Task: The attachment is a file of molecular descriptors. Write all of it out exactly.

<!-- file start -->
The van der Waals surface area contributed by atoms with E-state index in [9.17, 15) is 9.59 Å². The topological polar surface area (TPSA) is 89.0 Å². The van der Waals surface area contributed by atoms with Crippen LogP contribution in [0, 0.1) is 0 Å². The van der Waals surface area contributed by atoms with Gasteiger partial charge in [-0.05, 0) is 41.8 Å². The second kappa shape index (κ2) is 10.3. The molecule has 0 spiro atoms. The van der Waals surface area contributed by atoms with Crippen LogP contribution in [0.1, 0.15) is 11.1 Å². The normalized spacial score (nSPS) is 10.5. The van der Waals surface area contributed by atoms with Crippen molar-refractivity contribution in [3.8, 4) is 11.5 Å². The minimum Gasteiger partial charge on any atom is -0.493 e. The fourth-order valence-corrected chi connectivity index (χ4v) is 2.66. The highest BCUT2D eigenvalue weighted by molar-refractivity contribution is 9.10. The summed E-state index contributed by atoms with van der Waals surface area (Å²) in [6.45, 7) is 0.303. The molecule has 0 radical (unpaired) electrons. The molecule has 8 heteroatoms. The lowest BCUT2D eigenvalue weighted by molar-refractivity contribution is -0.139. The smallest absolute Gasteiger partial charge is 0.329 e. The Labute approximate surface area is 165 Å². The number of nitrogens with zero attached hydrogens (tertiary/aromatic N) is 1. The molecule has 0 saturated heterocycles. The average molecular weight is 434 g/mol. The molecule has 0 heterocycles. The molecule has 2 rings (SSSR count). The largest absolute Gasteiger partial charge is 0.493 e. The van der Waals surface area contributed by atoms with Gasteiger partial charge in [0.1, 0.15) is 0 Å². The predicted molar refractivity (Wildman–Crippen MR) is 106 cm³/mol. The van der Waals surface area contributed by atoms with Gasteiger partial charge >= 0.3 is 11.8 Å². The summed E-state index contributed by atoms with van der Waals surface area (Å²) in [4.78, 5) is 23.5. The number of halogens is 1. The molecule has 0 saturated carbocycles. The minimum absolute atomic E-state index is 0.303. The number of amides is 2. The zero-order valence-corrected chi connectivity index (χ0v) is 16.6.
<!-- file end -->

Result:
The van der Waals surface area contributed by atoms with E-state index in [9.17, 15) is 9.59 Å². The topological polar surface area (TPSA) is 89.0 Å². The van der Waals surface area contributed by atoms with Crippen LogP contribution in [0, 0.1) is 0 Å². The van der Waals surface area contributed by atoms with Gasteiger partial charge in [-0.05, 0) is 41.8 Å². The second kappa shape index (κ2) is 10.3. The molecule has 0 spiro atoms. The van der Waals surface area contributed by atoms with Crippen LogP contribution in [0.1, 0.15) is 11.1 Å². The normalized spacial score (nSPS) is 10.5. The van der Waals surface area contributed by atoms with Crippen molar-refractivity contribution in [3.8, 4) is 11.5 Å². The minimum Gasteiger partial charge on any atom is -0.493 e. The fourth-order valence-corrected chi connectivity index (χ4v) is 2.66. The highest BCUT2D eigenvalue weighted by molar-refractivity contribution is 9.10. The summed E-state index contributed by atoms with van der Waals surface area (Å²) in [6.45, 7) is 0.303. The molecule has 0 radical (unpaired) electrons. The molecule has 8 heteroatoms. The lowest BCUT2D eigenvalue weighted by molar-refractivity contribution is -0.139. The smallest absolute Gasteiger partial charge is 0.329 e. The Labute approximate surface area is 165 Å². The number of nitrogens with zero attached hydrogens (tertiary/aromatic N) is 1. The molecule has 0 saturated heterocycles. The average molecular weight is 434 g/mol. The molecule has 0 heterocycles. The molecule has 2 rings (SSSR count). The largest absolute Gasteiger partial charge is 0.493 e. The van der Waals surface area contributed by atoms with Gasteiger partial charge in [0.1, 0.15) is 0 Å². The predicted molar refractivity (Wildman–Crippen MR) is 106 cm³/mol. The van der Waals surface area contributed by atoms with Gasteiger partial charge >= 0.3 is 11.8 Å². The summed E-state index contributed by atoms with van der Waals surface area (Å²) in [4.78, 5) is 23.5. The number of halogens is 1. The molecule has 0 saturated carbocycles. The minimum absolute atomic E-state index is 0.303. The number of amides is 2. The zero-order valence-corrected chi connectivity index (χ0v) is 16.6.